Week 7: a week of highlights

No doubt, this week’s highlight has been the return of my girls to nursery/school. For this week’s data visualisation, however, I decided to visualise my highlighting of one of the core readings (Williamson, Bayne & Shay, 2020). Each rectangle represents a page. I always print out my reading material but it would also be possible to use one of the many highlighting tools for marking text online or in PDFs for example.

Week 7 visualisation

I normally don’t use different colours but have done for this exercise and I think it’s something that I will keep up in particular highlighting sections that I may want to refer to in my summaries or assignment.

I can see the potential benefits of analysing how highlighting is used for learners. The data may tell me if I have understood everything or whether I need to go away and do further research. It may also be useful in identifying which texts are particularly relevant for assignments if highlighting has been done with this in mind. Highlighting text is highly individual though and representing data in a dashboard, for example, would most likely not be valid.

In terms of teaching, however, I’m not sure how useful this data would be. Is it more of a box-ticking exercise to indicate that students have read the text similar to measuring attendance described by Brown (2020)? Could teachers actually see how students have engaged with the text? I’m not sure data like this would make an impact on teachers’ pedagogic response due to a lack of quality. It is also questionable whether teachers would have time to look at this data given their already-stretched workload.

Aside from issues regarding quality and validity, instructors may also lack the required data literacy in order to interpret results. As surfaced in Raffaghelli & Stewart (2020, p.435), ‘most approaches to educators’ data literacy address management and technical abilities, with less emphasis on critical, ethical and personal approaches to datafication in education.’  In a world where data are becoming increasingly important, there should be an emphasis on debates around privacy, ethics and equality (Raffaghelli & Stewart, 2020) for teachers, institutions and students.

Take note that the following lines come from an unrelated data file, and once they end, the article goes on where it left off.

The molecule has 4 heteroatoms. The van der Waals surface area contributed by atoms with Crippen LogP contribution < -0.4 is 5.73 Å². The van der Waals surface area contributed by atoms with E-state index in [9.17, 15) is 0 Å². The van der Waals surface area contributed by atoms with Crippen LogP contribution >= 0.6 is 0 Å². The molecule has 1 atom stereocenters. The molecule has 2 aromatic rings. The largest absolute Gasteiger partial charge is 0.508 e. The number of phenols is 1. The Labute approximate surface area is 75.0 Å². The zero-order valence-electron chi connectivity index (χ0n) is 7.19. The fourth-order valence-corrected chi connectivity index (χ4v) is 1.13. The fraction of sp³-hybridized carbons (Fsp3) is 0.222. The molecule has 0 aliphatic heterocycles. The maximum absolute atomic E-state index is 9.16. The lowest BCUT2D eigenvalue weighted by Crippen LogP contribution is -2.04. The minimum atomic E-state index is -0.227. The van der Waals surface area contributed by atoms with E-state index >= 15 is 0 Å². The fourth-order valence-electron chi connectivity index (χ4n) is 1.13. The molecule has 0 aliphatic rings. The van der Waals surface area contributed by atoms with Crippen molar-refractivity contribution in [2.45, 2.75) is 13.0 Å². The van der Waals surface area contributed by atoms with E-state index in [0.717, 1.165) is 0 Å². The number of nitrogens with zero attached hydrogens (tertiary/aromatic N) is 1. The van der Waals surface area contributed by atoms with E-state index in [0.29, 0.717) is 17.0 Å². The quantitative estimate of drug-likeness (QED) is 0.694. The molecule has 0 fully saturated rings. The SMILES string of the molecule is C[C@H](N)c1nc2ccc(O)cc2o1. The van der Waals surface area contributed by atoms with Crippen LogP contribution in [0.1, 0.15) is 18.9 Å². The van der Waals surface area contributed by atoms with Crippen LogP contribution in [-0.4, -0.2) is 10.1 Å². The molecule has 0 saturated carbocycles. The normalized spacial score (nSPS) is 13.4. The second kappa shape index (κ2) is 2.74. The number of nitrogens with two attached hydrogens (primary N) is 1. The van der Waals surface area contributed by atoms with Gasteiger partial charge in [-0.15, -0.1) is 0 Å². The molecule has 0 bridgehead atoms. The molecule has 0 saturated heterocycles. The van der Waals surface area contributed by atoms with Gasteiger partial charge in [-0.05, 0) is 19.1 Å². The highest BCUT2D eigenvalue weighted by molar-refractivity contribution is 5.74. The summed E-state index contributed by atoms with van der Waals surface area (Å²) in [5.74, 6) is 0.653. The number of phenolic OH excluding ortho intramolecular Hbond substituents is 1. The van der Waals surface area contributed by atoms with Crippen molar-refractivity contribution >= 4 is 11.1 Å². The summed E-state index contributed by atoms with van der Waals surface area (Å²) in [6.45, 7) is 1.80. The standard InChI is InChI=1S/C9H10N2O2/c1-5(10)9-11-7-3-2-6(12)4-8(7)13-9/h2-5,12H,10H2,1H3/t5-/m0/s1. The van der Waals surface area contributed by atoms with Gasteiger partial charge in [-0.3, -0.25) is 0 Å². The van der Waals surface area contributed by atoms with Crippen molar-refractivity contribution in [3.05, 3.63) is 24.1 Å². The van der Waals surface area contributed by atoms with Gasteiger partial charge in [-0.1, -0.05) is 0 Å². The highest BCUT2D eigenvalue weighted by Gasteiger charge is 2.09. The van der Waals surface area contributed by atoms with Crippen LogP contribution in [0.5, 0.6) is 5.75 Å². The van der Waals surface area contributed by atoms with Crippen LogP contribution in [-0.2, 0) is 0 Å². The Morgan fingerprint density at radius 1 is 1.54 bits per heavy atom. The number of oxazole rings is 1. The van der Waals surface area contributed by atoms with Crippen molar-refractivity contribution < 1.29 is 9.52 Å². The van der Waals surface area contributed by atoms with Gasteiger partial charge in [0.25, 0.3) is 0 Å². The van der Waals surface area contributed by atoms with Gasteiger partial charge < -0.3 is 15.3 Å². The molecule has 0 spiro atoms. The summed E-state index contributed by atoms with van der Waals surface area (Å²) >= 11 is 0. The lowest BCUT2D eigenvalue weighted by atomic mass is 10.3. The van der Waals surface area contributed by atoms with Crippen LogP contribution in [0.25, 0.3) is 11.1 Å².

References

Brown, M. (2020.) Seeing students at scale: how faculty in large lecture courses act upon learning analytics dashboard data. Teaching in Higher Education, 25:4, 384-400, DOI: 10.1080/13562517.2019.1698540 Williamson, B., Bayne, S. & Shay, S. (2020). The datafication of teaching in Higher Education: critical issues and perspectives. Teaching in Higher Education, 25:4, 351-365, DOI: 10.1080/13562517.2020.1748811

1 thought on “Week 7: a week of highlights

  1. I love the idea of this visualization. One of the technology developments that grabbed my attention a year or so back was software used by university libraries to monitor students’ engagement with texts on assigned reading lists (just like the reading list we assigned you). Some of these companies track things like students’ highlighting in e-books, how long they spend over certain passages, which readings they abandon (and how far in) etc. The idea is that data can be fed back to course tutors and lecturers who can use it to make decisions about what texts they assign next time. Indeed, it could even recommend texts to university librarians, tutors and lecturers that have prove to be engaging to students on other similar courses (a kind of relevancy ranking algorithm and recommender system). So you’re right, at an individual level such data might not be terribly revealing, but at scale it could be hugely significant. Do you imagine that most students and educators are aware they’re doing free work for these programs?

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